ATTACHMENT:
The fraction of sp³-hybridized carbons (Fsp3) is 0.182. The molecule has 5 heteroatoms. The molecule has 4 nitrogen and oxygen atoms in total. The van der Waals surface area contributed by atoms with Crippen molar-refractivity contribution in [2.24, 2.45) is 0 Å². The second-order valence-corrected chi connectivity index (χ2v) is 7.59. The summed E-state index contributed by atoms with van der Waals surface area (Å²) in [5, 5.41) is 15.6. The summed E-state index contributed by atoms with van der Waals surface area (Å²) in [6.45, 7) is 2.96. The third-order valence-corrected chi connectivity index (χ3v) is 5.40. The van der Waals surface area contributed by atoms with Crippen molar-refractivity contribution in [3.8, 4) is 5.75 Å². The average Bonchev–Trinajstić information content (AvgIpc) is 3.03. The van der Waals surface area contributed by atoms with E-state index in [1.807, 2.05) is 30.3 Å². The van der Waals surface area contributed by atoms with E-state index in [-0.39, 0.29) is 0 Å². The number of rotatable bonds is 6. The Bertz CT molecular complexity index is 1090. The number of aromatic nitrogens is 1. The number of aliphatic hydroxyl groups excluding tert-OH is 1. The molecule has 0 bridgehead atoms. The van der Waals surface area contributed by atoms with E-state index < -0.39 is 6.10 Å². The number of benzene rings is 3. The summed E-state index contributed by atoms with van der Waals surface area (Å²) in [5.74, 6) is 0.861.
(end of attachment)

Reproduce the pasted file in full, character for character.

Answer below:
The fraction of sp³-hybridized carbons (Fsp3) is 0.182. The molecule has 5 heteroatoms. The molecule has 4 nitrogen and oxygen atoms in total. The van der Waals surface area contributed by atoms with Crippen molar-refractivity contribution in [2.24, 2.45) is 0 Å². The second-order valence-corrected chi connectivity index (χ2v) is 7.59. The summed E-state index contributed by atoms with van der Waals surface area (Å²) in [5, 5.41) is 15.6. The summed E-state index contributed by atoms with van der Waals surface area (Å²) in [6.45, 7) is 2.96. The third-order valence-corrected chi connectivity index (χ3v) is 5.40. The van der Waals surface area contributed by atoms with Crippen molar-refractivity contribution in [3.8, 4) is 5.75 Å². The average Bonchev–Trinajstić information content (AvgIpc) is 3.03. The van der Waals surface area contributed by atoms with E-state index in [1.807, 2.05) is 30.3 Å². The van der Waals surface area contributed by atoms with E-state index in [-0.39, 0.29) is 0 Å². The number of rotatable bonds is 6. The Bertz CT molecular complexity index is 1090. The number of aromatic nitrogens is 1. The number of aliphatic hydroxyl groups excluding tert-OH is 1. The molecule has 0 bridgehead atoms. The van der Waals surface area contributed by atoms with E-state index < -0.39 is 6.10 Å². The number of benzene rings is 3. The summed E-state index contributed by atoms with van der Waals surface area (Å²) in [5.74, 6) is 0.861.